The river Scheldt has its source in France and flows through Belgium (in a small part of the Walloon region and in the Flemish region), finally entering the Netherlands before flowing into the North Sea. This international dimension in a relatively small geographic area makes the Scheldt River Basin an interesting case for integrated river management. The South-Western part of the international Scheldt river basin district is composed of several streams flowing to the Channel or the North Sea and which have been added to this river basin district.

In the OpenMI-Life project, there were four use cases studied in the Scheldt river basin.
Use Cases A, B and C are applied mainly in the Flemish Region, and more specifically around the sub-basin of the river Dijle (a tributary of the Scheldt river via the river Rupel). Use Case D is mainly applied on the Scheldt estuary around the Dutch-Belgian border.

The following figure gives a schematic overview of the interrelation between the four use cases.




More information on the Pinios and Scheldt use cases can be found on the OpenMI-Life website.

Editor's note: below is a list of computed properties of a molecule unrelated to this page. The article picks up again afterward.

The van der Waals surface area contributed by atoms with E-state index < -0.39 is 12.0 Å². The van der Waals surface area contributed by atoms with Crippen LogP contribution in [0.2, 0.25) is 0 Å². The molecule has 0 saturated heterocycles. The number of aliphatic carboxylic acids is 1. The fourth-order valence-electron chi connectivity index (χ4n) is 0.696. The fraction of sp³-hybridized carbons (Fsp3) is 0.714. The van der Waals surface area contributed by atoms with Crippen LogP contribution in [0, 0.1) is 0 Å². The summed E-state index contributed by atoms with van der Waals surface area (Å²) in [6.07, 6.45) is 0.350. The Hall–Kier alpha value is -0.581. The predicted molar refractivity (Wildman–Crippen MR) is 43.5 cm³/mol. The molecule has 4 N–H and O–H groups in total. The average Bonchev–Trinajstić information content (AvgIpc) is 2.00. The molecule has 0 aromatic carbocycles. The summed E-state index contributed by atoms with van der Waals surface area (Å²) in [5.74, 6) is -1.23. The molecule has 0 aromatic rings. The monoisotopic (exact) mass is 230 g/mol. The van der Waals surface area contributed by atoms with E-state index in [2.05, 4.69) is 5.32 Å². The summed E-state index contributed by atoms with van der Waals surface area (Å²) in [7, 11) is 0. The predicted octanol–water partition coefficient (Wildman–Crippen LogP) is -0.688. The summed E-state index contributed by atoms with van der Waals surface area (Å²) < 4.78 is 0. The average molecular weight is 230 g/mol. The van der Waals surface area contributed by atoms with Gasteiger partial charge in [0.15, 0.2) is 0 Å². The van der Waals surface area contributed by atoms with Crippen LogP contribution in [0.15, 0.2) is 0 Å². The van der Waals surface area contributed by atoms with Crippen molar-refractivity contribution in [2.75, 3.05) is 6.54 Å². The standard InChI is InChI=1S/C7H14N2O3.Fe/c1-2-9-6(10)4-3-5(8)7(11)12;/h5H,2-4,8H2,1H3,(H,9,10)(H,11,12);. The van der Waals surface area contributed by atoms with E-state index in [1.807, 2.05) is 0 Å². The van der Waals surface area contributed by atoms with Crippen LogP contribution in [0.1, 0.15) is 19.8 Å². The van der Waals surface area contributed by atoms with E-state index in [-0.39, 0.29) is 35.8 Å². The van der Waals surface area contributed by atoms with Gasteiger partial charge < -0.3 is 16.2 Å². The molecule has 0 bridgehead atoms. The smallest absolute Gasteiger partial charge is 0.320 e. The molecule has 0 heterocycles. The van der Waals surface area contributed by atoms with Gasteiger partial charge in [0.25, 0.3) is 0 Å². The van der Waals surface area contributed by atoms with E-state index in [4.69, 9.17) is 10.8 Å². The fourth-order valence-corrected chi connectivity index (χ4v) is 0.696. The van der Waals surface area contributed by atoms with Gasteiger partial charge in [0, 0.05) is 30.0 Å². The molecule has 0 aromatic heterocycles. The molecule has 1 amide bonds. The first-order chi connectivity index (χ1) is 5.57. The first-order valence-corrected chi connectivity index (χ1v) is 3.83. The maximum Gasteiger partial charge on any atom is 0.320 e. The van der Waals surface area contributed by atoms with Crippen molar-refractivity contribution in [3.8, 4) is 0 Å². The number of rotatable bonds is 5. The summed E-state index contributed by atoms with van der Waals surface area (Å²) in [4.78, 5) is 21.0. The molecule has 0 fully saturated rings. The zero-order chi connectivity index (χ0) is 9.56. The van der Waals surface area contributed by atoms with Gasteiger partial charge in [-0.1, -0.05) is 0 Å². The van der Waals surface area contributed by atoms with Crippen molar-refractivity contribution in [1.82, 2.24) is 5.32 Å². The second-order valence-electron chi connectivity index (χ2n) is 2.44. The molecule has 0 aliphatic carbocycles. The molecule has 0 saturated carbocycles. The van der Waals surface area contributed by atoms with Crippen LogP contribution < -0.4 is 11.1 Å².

Partners

The following organisations were involved in the OpenMI-Life project:

 Organisation    Country
Contact person

Natural Environment Research Council - Centre for Ecology and Hydrology (Lead Partner)

UK

Mr. Roger Moore

DHI Water and Environment

DK

Mr. Johan Hartnack

Deltares

NL

Mr. Jaco Stout

Innovyze (formerly Wallingford Software)

UK

Mr. Rob Millington

National Technical University of Athens - Centre of Hydrological Information

GR

Mrs. Eleftheria Safiolea

University of Thessaly

GR

Mr. Antonios Liakopoulos

Aquafin

BE

Mr. Johan Van Assel

Vlaamse Milieumaatschappij (Flemish Environmental Agency)

BE

Mr. Yves Ronse

Flanders Hydraulics Research

BE

Mr. Hans Vereecken

University of Liège

BE

Mr. Jean-François Deliège